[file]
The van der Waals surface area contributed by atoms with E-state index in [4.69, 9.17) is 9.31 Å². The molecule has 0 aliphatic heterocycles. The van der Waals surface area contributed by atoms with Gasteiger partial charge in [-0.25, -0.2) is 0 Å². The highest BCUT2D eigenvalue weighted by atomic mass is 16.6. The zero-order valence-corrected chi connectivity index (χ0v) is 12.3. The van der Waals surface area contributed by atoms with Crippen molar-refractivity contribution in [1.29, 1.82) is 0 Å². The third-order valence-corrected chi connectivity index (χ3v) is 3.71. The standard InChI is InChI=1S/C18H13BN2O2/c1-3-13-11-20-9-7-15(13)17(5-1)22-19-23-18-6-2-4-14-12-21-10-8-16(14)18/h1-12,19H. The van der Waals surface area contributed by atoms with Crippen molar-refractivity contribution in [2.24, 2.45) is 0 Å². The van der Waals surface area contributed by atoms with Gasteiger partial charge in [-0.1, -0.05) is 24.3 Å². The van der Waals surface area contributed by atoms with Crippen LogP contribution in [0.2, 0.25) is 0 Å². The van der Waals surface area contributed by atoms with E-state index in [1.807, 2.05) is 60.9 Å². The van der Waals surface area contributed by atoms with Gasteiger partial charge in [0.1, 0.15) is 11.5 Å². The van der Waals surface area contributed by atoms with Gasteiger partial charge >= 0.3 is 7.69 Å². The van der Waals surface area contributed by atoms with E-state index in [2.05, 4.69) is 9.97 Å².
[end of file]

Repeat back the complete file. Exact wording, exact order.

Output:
The van der Waals surface area contributed by atoms with E-state index in [4.69, 9.17) is 9.31 Å². The molecule has 0 aliphatic heterocycles. The van der Waals surface area contributed by atoms with Gasteiger partial charge in [-0.25, -0.2) is 0 Å². The highest BCUT2D eigenvalue weighted by atomic mass is 16.6. The zero-order valence-corrected chi connectivity index (χ0v) is 12.3. The van der Waals surface area contributed by atoms with Crippen molar-refractivity contribution in [1.29, 1.82) is 0 Å². The third-order valence-corrected chi connectivity index (χ3v) is 3.71. The standard InChI is InChI=1S/C18H13BN2O2/c1-3-13-11-20-9-7-15(13)17(5-1)22-19-23-18-6-2-4-14-12-21-10-8-16(14)18/h1-12,19H. The van der Waals surface area contributed by atoms with Crippen molar-refractivity contribution in [2.24, 2.45) is 0 Å². The van der Waals surface area contributed by atoms with Gasteiger partial charge in [-0.1, -0.05) is 24.3 Å². The van der Waals surface area contributed by atoms with Crippen LogP contribution in [0.2, 0.25) is 0 Å². The van der Waals surface area contributed by atoms with E-state index in [1.807, 2.05) is 60.9 Å². The van der Waals surface area contributed by atoms with Gasteiger partial charge in [0.1, 0.15) is 11.5 Å². The van der Waals surface area contributed by atoms with Gasteiger partial charge >= 0.3 is 7.69 Å². The van der Waals surface area contributed by atoms with E-state index in [2.05, 4.69) is 9.97 Å².